Funeral Planning Doesn’t Have to be Creepy

By Roz Jones

In many cultures, funerals are a joyous occasion. Sure, it’s sad to lose someone you love and depending on the circumstances, it might be more intense, but funerals are a celebration of life as well as an opportunity to say goodbye. 

Funeral planning doesn’t have to be creepy. People don’t have to dress in black and cry the whole time. Funerals should be a reflection on the life of the person who has passed and an honorable yet celebratory, way to remember them. 

Here are some non-creepy ways to plan a funeral:

Create a slide show or video- Gather an assortment of pictures, video clips, and other images put to music for an entertaining and positive way to celebrate life. Life is all about making memories and those memories become more precious after someone dies. 

Share stories that are funny- There’s nothing wrong with laughing during a funeral. Encourage guests to share funny stories that everyone can enjoy during the service. Making things lighter in the room can offset the heaviness of the occasion. 

Create a theme for the funeral- Families have themes for all sorts of gatherings, why not for a funeral? If your loved one adored something specific, make it part of their funeral. Celebrating something a deceased person loved is another way of honoring how they lived. If your loved one loved boats, racecars, or the color purple – incorporate their love into the celebration of life. 

Give back in their honor- A funeral for a teacher included bringing backpacks filled with school supplies in lieu of flowers. A funeral for a child who dies of kidney disease included friends and family registering to be donors for other children in their honor. It’s always a good thing to do something to help ease grief and loss. Giving people something to focus on can make attending a funeral easier. 

Leave a message for those you love- Your funeral can be special by leaving a video, letter, or recording sharing how much you love and appreciate them. Not everyone knows when they are going to pass on but sometimes there is a general idea. Your messages can soften the blow and make the funeral an opportunity to share your thoughts, hopes, and dreams for the people attending in your honor.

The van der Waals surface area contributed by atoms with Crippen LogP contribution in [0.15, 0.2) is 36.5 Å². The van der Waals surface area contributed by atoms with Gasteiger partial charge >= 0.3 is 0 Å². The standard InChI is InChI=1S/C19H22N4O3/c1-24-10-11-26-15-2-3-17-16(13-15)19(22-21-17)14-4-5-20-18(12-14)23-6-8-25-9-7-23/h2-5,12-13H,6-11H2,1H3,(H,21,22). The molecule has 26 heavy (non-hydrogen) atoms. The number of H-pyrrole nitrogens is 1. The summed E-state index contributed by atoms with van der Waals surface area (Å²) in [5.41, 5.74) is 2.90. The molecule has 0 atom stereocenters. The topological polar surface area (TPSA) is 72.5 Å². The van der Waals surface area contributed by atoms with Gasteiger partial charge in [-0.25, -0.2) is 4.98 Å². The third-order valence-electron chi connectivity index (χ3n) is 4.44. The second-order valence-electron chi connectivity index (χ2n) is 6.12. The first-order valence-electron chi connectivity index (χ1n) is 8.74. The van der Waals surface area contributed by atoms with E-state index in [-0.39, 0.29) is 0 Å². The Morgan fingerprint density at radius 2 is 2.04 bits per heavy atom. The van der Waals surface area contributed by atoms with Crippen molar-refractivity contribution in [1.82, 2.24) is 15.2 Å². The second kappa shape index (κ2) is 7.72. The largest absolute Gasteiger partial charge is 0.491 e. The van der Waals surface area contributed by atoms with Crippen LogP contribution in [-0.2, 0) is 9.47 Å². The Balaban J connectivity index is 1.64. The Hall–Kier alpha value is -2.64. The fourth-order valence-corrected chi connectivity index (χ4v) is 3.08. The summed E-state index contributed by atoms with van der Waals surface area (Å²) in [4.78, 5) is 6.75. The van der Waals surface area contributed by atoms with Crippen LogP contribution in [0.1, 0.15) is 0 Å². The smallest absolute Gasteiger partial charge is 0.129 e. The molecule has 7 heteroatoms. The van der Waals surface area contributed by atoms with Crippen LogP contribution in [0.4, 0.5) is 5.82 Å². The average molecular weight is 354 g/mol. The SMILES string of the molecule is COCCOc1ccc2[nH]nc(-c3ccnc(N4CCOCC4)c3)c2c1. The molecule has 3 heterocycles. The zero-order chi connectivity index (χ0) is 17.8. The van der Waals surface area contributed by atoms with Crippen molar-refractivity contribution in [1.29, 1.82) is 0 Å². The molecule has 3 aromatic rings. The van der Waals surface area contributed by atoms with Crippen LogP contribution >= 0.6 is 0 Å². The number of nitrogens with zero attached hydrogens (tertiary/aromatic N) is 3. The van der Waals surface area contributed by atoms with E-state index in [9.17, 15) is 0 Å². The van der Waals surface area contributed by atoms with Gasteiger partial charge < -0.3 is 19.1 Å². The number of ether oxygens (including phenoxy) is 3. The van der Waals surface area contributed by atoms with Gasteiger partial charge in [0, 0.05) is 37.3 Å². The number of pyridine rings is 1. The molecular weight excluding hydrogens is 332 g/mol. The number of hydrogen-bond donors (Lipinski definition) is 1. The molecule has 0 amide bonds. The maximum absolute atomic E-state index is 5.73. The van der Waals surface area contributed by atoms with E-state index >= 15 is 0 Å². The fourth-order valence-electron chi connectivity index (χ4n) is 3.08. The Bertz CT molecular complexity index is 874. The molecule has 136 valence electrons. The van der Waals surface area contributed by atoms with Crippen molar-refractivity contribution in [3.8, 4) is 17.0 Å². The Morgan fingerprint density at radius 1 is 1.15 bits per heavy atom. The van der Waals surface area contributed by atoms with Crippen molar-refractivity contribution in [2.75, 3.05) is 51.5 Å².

Funeral planning isn’t something people usually think about until it happens. When emotions are running high, it can make planning hard. There are no rules for a funeral but there certainly isn’t a rule that they must be heavy and burdensome. Funeral planning doesn’t have to be creepy. It can be free and easy like the life you are ready to celebrate. 

2 Legal Documents Everyone Needs Before They get Sick

By Roz Jones

Being ill is no fun. Neither is being unable to participate in making personal medical decisions. If you are unconscious or unable to articulate your consent for treatment, a medical provider or next of kin may have to make them for you. Preserving life is always the plan, but sometimes, believe it or not, you may not want that to be the plan. 

Here are a few scenarios where life-saving measures might not be your first choice: 

Scenario #1. A terminally ill patient with a disease like Parkinson’s or Alzheimer’s may not want to be fed through a tube or given antibiotics after a certain stage of their disease. 

Scenario #2. A brain-damaged individual who will have to live indefinitely outside of their home in a facility may not want to be on a breathing tube or dialysis or other artificial life-saving machines. 


Scenario #3. Someone with a pacemaker or other device may want it removed if their condition worsens to a certain point. 

Under certain circumstances, life-saving measures make perfect sense. When recovery is likely and quality of life is high, it is worth the effort and time it takes to recover or endure life-saving measures. However, there may be times or circumstances when you want to draw a line in the medical sand. 


There are two legal documents that will make it clear to providers and your family that you do not want measures taken and if you do, what they are and when they stop. 

An advance directive 

A DNR or Do Not Resuscitate 

An Advance Directive: An Advance Directive is a tool used to make end-of-life decisions ahead of time, alleviating medical staff and your family from having to make them. Your Advance Directive is a legal document that you can add to your will or trust so it is easily accessible if it needs to be enforced. 

A DNR or Do Not Resuscitate is a document that denies life-saving measures if your heart stops beating or you are unable to breath on your own. 

These documents will help you prevent life-saving measures that might prolong suffering or low-quality living. Consult your primary care physician to learn more and make the decisions that are right for you. 

What is an Estate and How Do You Protect It?

By Roz Jones